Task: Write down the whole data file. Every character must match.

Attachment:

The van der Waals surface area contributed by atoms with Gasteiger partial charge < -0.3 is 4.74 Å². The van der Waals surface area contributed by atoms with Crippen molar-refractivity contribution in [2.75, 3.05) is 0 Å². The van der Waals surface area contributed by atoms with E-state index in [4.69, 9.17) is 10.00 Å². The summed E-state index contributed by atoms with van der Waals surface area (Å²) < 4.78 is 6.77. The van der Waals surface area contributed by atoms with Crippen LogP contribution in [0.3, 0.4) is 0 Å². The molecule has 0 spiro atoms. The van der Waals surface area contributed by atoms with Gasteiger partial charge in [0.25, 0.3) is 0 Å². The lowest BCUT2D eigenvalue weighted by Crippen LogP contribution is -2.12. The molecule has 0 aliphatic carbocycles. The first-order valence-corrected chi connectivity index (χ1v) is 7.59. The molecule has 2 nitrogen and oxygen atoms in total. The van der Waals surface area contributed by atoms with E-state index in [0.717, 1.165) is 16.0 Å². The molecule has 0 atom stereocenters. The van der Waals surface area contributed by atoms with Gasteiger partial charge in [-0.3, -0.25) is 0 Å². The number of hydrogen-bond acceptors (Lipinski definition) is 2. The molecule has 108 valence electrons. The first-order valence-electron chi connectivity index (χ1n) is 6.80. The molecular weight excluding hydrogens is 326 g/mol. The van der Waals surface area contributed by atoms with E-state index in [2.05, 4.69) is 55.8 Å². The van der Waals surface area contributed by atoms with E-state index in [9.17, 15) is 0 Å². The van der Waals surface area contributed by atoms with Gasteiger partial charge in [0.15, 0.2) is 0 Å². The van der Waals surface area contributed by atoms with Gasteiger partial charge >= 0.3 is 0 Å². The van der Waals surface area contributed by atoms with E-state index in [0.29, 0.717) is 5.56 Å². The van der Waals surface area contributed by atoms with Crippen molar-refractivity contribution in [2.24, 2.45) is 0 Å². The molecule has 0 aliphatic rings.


The van der Waals surface area contributed by atoms with Gasteiger partial charge < -0.3 is 4.74 Å². The van der Waals surface area contributed by atoms with Crippen molar-refractivity contribution in [2.75, 3.05) is 0 Å². The van der Waals surface area contributed by atoms with E-state index in [4.69, 9.17) is 10.00 Å². The summed E-state index contributed by atoms with van der Waals surface area (Å²) < 4.78 is 6.77. The van der Waals surface area contributed by atoms with Crippen LogP contribution in [0.3, 0.4) is 0 Å². The molecule has 0 spiro atoms. The van der Waals surface area contributed by atoms with Gasteiger partial charge in [0.25, 0.3) is 0 Å². The lowest BCUT2D eigenvalue weighted by Crippen LogP contribution is -2.12. The molecule has 0 aliphatic carbocycles. The first-order valence-corrected chi connectivity index (χ1v) is 7.59. The molecule has 2 nitrogen and oxygen atoms in total. The van der Waals surface area contributed by atoms with E-state index in [0.717, 1.165) is 16.0 Å². The molecule has 0 atom stereocenters. The van der Waals surface area contributed by atoms with Gasteiger partial charge in [-0.3, -0.25) is 0 Å². The number of hydrogen-bond acceptors (Lipinski definition) is 2. The molecule has 108 valence electrons. The first-order valence-electron chi connectivity index (χ1n) is 6.80. The molecular weight excluding hydrogens is 326 g/mol. The van der Waals surface area contributed by atoms with E-state index in [2.05, 4.69) is 55.8 Å². The van der Waals surface area contributed by atoms with E-state index in [9.17, 15) is 0 Å². The van der Waals surface area contributed by atoms with Gasteiger partial charge in [0.15, 0.2) is 0 Å². The van der Waals surface area contributed by atoms with Gasteiger partial charge >= 0.3 is 0 Å². The van der Waals surface area contributed by atoms with E-state index in [0.29, 0.717) is 5.56 Å². The van der Waals surface area contributed by atoms with Crippen molar-refractivity contribution in [2.24, 2.45) is 0 Å². The molecule has 0 aliphatic rings.